Walking through the supermarket aisles, you may have noticed an increasing number of products labeled “gluten-free.” So what is gluten and why would you want to cut it out of your diet?
Gluten is a protein that is found in wheat, rye, barley and possibly oats. Many types of pasta’s, breads, cereals and other foods contain gluten. For the general population, foods with gluten are well tolerated and can be included as part of a healthy diet. For those with Celiac Disease however, following a gluten-free diet is a must.
Celiac Disease is a condition in which eating foods with gluten triggers an immune response in the body that causes damage to the lining of the small intestines. This damage affects the ability to properly absorb important nutrients from food, which can lead to malnutrition. Celiac disease can develop at any age and the exact cause is unknown. There is no cure, however following a life-long gluten-free diet will allow the intestines to heal and prevent further damage. Symptoms of Celiac disease may include weakness, diarrhea, abdominal cramps, bloating, weight loss or others.
In addition to Celiac disease, there is evidence that some people may experience gluten intolerance or sensitivity. There is currently no test to diagnose this condition and reported symptoms vary widely. Those who suspect they are sensitive to gluten may benefit from following a gluten-free diet, though unlike those with Celiac disease, those with gluten sensitivity may be able to tolerate some gluten containing foods.
If you suspect you have Celiac Disease or gluten sensitivity, it is important to consult with your physician to get a proper diagnosis and treatment plan.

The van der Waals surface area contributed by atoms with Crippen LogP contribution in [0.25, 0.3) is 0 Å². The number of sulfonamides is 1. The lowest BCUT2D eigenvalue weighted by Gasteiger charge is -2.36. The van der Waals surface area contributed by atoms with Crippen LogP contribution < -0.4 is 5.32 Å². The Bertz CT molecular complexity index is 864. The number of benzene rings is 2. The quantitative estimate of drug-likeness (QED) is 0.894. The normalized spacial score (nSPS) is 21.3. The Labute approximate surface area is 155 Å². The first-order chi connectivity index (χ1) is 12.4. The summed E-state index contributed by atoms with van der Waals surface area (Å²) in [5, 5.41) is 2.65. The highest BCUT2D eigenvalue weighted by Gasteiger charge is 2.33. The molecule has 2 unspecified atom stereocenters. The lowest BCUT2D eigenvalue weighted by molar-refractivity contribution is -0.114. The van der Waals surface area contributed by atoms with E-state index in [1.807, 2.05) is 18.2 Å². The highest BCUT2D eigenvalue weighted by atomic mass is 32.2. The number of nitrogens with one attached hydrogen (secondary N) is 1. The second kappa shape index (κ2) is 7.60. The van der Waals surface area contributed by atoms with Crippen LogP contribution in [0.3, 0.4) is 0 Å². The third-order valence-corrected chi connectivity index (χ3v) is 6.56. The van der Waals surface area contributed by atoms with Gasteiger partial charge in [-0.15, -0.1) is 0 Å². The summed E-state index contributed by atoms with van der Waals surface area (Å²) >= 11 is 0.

For those following a gluten-free diet, the American Dietetic Association provides the following recommendations:
- Consult a registered dietitian who can help you learn how to live with Celiac disease or gluten intolerance.
- Use grains and other starchy foods that don’t contain gluten such as: amaranth, arrowroot, beans, buckwheat, corn, garfava, millet, Montina, nut flours, potato, quinoa, rice, sorghum, soy, tapioca and tef
- When grocery shopping, look for gluten-free grains, flour and food products. Today more gluten-free food products are available than ever before.
- Read food labels carefully. Many commercially prepared foods have gluten-containing ingredients. Some that may be a problem include flavored and frozen yogurt, rice crackers, deli meats, egg substitutes, French fries, salad dressings, pudding mixes, tortilla chips and even Worcestershire sauce.
- Eating away from home? Pack gluten-free foods. Read restaurant menus carefully, and ask questions. If you’re a guest in someone’s home, tell them about your special food needs in advance, and offer to bring food.
For a delicious gluten-free recipe, try Gluten Free Rice Pudding.
Please note: The information provided here is for educational purposes only. It is not intended to diagnose or treat any particular illness or condition, nor is it intended to support any particular product or service. You should always consult your healthcare provider prior to making any changes to your healthcare routine.